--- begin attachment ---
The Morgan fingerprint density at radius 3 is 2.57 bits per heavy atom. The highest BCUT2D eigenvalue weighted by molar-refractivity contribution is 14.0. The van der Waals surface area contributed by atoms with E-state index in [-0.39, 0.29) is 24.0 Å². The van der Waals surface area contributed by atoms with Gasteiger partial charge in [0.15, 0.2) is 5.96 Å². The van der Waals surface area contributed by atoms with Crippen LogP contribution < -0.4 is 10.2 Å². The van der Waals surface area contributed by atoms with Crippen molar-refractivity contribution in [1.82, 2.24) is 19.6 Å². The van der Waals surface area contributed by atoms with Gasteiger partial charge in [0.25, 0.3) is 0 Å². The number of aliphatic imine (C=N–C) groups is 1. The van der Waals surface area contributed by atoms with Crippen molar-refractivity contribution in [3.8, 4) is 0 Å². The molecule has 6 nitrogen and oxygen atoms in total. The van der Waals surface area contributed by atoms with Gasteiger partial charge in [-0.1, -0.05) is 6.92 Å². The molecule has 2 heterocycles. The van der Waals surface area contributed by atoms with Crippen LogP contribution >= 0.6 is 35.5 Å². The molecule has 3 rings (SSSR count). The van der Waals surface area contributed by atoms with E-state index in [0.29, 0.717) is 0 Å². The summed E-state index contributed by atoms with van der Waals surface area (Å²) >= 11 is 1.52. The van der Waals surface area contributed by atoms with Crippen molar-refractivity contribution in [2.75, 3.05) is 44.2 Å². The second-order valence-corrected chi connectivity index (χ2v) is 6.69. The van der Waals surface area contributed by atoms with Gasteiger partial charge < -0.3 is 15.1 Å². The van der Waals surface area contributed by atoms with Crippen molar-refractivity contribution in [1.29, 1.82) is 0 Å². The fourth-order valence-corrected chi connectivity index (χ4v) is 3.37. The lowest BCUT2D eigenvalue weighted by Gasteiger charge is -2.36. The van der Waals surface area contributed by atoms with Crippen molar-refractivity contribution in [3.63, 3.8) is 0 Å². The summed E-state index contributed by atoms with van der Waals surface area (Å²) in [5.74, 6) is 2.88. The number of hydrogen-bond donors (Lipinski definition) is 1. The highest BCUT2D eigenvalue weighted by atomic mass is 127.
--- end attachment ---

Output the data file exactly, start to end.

The Morgan fingerprint density at radius 3 is 2.57 bits per heavy atom. The highest BCUT2D eigenvalue weighted by molar-refractivity contribution is 14.0. The van der Waals surface area contributed by atoms with E-state index in [-0.39, 0.29) is 24.0 Å². The van der Waals surface area contributed by atoms with Gasteiger partial charge in [0.15, 0.2) is 5.96 Å². The van der Waals surface area contributed by atoms with Crippen LogP contribution < -0.4 is 10.2 Å². The van der Waals surface area contributed by atoms with Crippen molar-refractivity contribution in [1.82, 2.24) is 19.6 Å². The van der Waals surface area contributed by atoms with Gasteiger partial charge in [0.25, 0.3) is 0 Å². The number of aliphatic imine (C=N–C) groups is 1. The van der Waals surface area contributed by atoms with Crippen molar-refractivity contribution in [3.8, 4) is 0 Å². The molecule has 6 nitrogen and oxygen atoms in total. The van der Waals surface area contributed by atoms with Gasteiger partial charge in [-0.1, -0.05) is 6.92 Å². The molecule has 2 heterocycles. The van der Waals surface area contributed by atoms with Crippen LogP contribution >= 0.6 is 35.5 Å². The molecule has 3 rings (SSSR count). The van der Waals surface area contributed by atoms with E-state index in [0.29, 0.717) is 0 Å². The summed E-state index contributed by atoms with van der Waals surface area (Å²) >= 11 is 1.52. The van der Waals surface area contributed by atoms with Crippen molar-refractivity contribution in [2.75, 3.05) is 44.2 Å². The second-order valence-corrected chi connectivity index (χ2v) is 6.69. The van der Waals surface area contributed by atoms with Gasteiger partial charge < -0.3 is 15.1 Å². The van der Waals surface area contributed by atoms with Crippen molar-refractivity contribution in [1.29, 1.82) is 0 Å². The fourth-order valence-corrected chi connectivity index (χ4v) is 3.37. The lowest BCUT2D eigenvalue weighted by Gasteiger charge is -2.36. The van der Waals surface area contributed by atoms with Crippen molar-refractivity contribution in [3.63, 3.8) is 0 Å². The summed E-state index contributed by atoms with van der Waals surface area (Å²) in [5.74, 6) is 2.88. The number of hydrogen-bond donors (Lipinski definition) is 1. The highest BCUT2D eigenvalue weighted by atomic mass is 127.